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Recall that Jesus had just recently promised His disciples that they would sit upon thrones in His kingdom judging the tribes of Israel (Mat 19:28), but has now drawn a contrast between the disciples’ mistaken expectations regarding His kingdom and its true nature:  Unlike the kingdoms of this world where great men lord and exercise over others, in His kingdom the greatest are servants to others.  What does this teach us about what it means to sit on a throne in Christ’s kingdom and reign with Him?  With this understanding, in what way did the apostles in a very real sense come to reign with Jesus even in this life?  What does this teach us about how we too may reign with Him even now in our own lifetime?  Does such a reign now in this life negate a future reign with Jesus?  See Rev 2:26-27, 20:4.  If one is unwilling to reign with Jesus in His kingdom as a servant to others now in this temporal life on earth, should that person suppose that he will be fit to reign in the same manner with Christ in His eternal heavenly kingdom?

What ultimate act of service does Jesus mention in Mat 20:28?  Cf. Joh 15:13.  Because this word “ransom” only occurs in the gospels here and in the parallel passage of Mar 10:45, liberal scholars today in search of the “historical Jesus” assert that Jesus never viewed His death as redemptive but that these words were imparted to Jesus after the fact by the early church.  Even if this was the only instance in the gospels that indicated Jesus understood His death in terms of redemption, should we suppose that the “scholarly” opinion of academic scoffers almost two millennia later is somehow to be more believed than the eyewitness accounts of Jesus’ closest followers who died for what they believed?  Do such academicians lay down their lives in true service for others as did the disciples, and are they as willing to die for what they believe as they were?  Cf. Mat 7:16.  In fact, is this the only place in the gospels that indicates that Jesus understood His death as redemptive?  Cf. Mat 26:28, Joh 10:11-18 as well as Jesus’ multiple predictions of his suffering, death and resurrection (Joh 2:19-22, Luk 9:51, Mat 12:40, 16:21, 17:9,12,22-23, 20:18-19) in light of Job 19:25-27, 33:23-24, Isa 53:5,8,10, and Dan 9:24-26a.  Considering then the evidence, can it really be said that Jesus did not foresee and understand His death in terms of redemption?  What does this teach us about the tactics employed by men to dismiss the plain meaning of Scripture and undermine people’s faith in God?  In what way are they like Satan in doing so?  Cf. Gen 3:1.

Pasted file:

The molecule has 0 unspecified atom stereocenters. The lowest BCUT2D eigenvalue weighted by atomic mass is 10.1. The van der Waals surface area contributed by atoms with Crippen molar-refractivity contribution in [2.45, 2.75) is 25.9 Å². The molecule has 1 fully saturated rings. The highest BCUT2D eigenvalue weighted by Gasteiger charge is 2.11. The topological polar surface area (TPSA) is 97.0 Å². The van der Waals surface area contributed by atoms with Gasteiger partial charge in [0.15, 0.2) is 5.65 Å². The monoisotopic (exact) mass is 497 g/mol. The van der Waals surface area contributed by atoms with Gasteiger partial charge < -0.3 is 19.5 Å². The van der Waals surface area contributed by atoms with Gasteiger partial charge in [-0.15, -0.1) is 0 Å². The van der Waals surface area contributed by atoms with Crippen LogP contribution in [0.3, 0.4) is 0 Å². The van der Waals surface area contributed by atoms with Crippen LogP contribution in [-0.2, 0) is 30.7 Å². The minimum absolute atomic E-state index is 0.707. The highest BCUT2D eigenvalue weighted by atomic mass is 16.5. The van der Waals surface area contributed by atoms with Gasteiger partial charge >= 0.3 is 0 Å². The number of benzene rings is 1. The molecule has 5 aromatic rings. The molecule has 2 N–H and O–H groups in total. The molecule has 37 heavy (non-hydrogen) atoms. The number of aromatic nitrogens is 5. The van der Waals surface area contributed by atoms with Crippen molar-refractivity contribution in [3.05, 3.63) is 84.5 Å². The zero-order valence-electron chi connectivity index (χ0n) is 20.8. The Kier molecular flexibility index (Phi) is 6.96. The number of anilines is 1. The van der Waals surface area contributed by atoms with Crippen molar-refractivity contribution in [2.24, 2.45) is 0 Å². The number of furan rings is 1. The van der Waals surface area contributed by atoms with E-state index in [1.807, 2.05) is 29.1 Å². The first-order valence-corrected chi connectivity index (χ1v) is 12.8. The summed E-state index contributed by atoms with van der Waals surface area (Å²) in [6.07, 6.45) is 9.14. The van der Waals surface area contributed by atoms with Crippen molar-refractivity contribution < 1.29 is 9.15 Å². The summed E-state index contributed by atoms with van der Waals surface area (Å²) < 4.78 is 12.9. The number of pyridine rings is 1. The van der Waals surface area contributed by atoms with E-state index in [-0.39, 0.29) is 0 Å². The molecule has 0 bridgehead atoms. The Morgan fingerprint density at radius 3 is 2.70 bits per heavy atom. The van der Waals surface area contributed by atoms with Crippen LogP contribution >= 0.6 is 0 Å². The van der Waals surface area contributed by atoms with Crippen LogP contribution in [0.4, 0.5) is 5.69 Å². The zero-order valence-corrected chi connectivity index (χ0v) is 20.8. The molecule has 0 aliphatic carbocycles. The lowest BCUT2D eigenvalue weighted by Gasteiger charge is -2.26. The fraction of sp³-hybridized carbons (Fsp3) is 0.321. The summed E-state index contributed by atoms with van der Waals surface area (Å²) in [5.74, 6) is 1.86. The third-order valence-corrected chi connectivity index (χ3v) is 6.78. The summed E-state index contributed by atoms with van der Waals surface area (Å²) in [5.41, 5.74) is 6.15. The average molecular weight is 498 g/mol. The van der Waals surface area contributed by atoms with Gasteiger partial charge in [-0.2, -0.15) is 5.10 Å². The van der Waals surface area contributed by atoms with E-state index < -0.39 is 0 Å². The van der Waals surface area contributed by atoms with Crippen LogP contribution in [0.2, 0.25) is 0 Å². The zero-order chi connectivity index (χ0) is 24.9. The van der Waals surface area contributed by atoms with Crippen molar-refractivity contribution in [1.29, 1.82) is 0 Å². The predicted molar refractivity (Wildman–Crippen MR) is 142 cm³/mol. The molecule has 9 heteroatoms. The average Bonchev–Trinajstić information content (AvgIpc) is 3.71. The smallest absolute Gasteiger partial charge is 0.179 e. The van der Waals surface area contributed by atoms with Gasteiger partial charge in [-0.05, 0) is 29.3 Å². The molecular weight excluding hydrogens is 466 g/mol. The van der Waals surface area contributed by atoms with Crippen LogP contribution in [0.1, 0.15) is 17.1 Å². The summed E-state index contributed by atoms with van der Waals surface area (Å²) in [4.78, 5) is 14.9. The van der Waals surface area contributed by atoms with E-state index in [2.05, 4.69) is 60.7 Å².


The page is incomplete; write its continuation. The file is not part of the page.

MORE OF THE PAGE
What does the word “ransom” imply the state of man to be apart from Jesus Christ laying down His life for us?  Cf. Deut 15:15, Jer 31:11, 50:33-34, Mic 6:4.  Consider that the Jews throughout history cycled repeatedly through periods of bondage to and then deliverance from various oppressors; cf. Jdg 2:13-19.  Following their bondage and deliverance from Egypt they were alternately oppressed by and found deliverance from the Moabites, Canaanites, Midianites, Ammonites, Philistines, Edomites, Arameans, Assyrians, Babylonians, Medes, Persians, Greeks, Ptolemies, and Seleucids.  In Jesus’ day they were oppressed by the Romans and / or their puppet rulers the Herodians, so that they were again looking for a Messiah to deliver them from their earthly oppressors; from their own example, is it possible to find redemption and deliverance from the kingdoms of this world system apart from redemption and deliverance from the sin that separates us from God?  See Jer 25:3-11.  What is it then that a person or people must be ransomed from in order to find real, lasting redemption and deliverance?  See Joh 8:31-36.  What implications does this have for America and its cherished freedoms and liberty?  Should we be surprised at the erosion of those freedoms and liberties as this nation has turned away from God and His righteousness?  What implications does this understanding have for Christians who seek to preserve those freedoms and liberties?  Can it ever be done simply by electing Christian leaders?  Even if righteous Christian leaders of the stature of Moses were elected, should we suppose that even they would be able to lead a stiff-necked stubbornly rebellious people into a place of rest and peace and prosperity where people have freedom and liberty?  As Christians then, what must be our priority to preserve freedom and liberty: electing Christian leaders, or changing the hearts of the people by calling them to repentance?

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